Many discussions and articles in the Defence space today talk about the pace of technological change. New innovations are reaching into just about every corner of military operations.
Some things, of course, have been the same for years; the dependable Browning 9mm has been on the hips of Australian soldiers since 1935. Yet even that generational unifier is set to be replaced by 2022.
Many of the technologies revolutionising military operations are having similar effects in other areas, including border security. ADM recently spoke with Assistant Chief Patrick Stewart, Branch Chief of the Geospatial Information Systems (GIS) program for US Border Patrol, about how geospatial tech is changing the game.
In a nutshell, GIS is a system that brings together a wide variety of data – maps, location tracking, meteorology, seismology, passive detection, video feeds, even moon phases – into a single system used by agents and analysts across the US to gain full situational awareness.
“We have a range of IoT (Internet of Things)-type devices transmitting data – infrared, seismic, magnetic detections,” Steward said. “We send agents out with a high-quality GPS with centimetre-level accuracy to map landmarks, drop locations, layout locations.
“We have remote video surveillance, movement sensors as well. Those alert us to high traffic areas and help us classify that traffic.
“We also collect location information for arrests and seizures. Then, as we’re moving across an area of operations, we monitor the location of agents as they move.”
Essentially, the GIS identifies patterns in human movements that allow US Border Patrol officers to predict routes of travel and increase operational efficiency. According to Stewart, this has revolutionised daily life for agents on the ground.
“Depending on the time of year, subjects may not cross particular areas of the grid,” Stewart said. “Moon phases, seasons, weather, rainfall - those types of things factor into how we build our model.”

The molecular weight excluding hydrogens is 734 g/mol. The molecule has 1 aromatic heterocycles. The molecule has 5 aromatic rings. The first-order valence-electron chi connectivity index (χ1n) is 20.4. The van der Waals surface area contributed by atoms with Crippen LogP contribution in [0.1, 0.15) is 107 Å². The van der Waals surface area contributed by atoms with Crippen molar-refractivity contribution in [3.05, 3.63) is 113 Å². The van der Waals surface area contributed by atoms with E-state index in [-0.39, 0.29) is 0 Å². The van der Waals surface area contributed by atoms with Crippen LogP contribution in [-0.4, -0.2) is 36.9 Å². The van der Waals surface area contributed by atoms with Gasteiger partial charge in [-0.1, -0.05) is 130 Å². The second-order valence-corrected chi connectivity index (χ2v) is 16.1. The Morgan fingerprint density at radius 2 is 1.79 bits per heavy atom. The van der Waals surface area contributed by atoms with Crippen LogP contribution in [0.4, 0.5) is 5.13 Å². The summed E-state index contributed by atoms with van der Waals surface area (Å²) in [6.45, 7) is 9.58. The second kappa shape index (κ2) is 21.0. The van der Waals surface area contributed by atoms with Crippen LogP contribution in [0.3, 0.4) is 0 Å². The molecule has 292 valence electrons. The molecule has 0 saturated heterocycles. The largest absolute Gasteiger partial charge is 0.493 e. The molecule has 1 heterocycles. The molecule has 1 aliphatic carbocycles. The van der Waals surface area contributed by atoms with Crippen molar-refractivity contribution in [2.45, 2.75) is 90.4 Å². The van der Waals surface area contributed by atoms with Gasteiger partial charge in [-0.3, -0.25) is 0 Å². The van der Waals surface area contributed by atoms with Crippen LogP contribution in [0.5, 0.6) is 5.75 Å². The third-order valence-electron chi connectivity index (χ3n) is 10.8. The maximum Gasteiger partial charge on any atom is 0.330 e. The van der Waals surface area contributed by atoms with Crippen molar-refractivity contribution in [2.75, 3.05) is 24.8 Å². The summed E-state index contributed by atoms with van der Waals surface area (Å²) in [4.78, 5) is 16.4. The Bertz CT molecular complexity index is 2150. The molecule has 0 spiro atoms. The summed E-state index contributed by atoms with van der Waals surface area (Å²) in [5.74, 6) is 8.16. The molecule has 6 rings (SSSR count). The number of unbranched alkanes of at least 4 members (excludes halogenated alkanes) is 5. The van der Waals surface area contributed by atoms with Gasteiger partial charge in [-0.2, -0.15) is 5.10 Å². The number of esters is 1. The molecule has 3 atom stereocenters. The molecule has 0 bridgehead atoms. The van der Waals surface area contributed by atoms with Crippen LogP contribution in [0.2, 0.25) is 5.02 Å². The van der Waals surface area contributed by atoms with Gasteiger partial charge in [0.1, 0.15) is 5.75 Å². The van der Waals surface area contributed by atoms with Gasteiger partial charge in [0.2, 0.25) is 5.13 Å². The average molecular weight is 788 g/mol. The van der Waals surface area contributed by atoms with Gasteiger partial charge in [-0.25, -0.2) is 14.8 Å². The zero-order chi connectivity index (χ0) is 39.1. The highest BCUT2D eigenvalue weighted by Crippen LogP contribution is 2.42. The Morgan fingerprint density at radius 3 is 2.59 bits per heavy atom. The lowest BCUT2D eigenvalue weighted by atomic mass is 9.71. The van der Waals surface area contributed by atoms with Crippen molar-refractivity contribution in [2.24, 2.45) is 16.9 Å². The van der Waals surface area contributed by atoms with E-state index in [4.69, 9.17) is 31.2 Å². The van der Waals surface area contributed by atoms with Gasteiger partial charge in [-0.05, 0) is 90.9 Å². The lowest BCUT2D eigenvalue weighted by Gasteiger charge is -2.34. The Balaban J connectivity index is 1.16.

“One of the challenges we have is having to work ungodly long hours, because you get emotionally invested in the activity. You get 12 hours into your ten-hour shift, but you want to stay because you’re only twenty minutes away from resolving the situation.
“Now we have this story we’ve built [through GIS], you can pass that on to an oncoming shift. Agents don’t need to be conflicted between resolving an activity and making it home to important family events.”
The system has also improved operational efficiency on a number of indicators.
“We’ve seen a decrease in the mean time to interdiction. We’ve seen an increase in the proper recording of results. We’ve been able to precisely tie activity to devices and demonstrate the value for money of our equipment, which allows us to consider how we allocate our resources.”
This performance has seen a number of Australian organisations show an interest in adopting GIS technology.
“I’ve been surprised at how receptive [Australian organisations] are,” Stewart said. “They’re really excited about moving forward with a stronger capability.
“The difference is that there’s still a lot of different capabilities out there that could be brought back together. You’ve taken lots of groups with their own way of doing things – how do you get them to work together?”
That, Stewart said, was the primary purpose of his visit to Australia, in which he spoke at the Australian Security Summit in July.
“It’s about learning which rabbit holes not to go down,” Stewart said.
“We’ve been down a lot of those already. Why make the mistakes we’ve already made in the past?”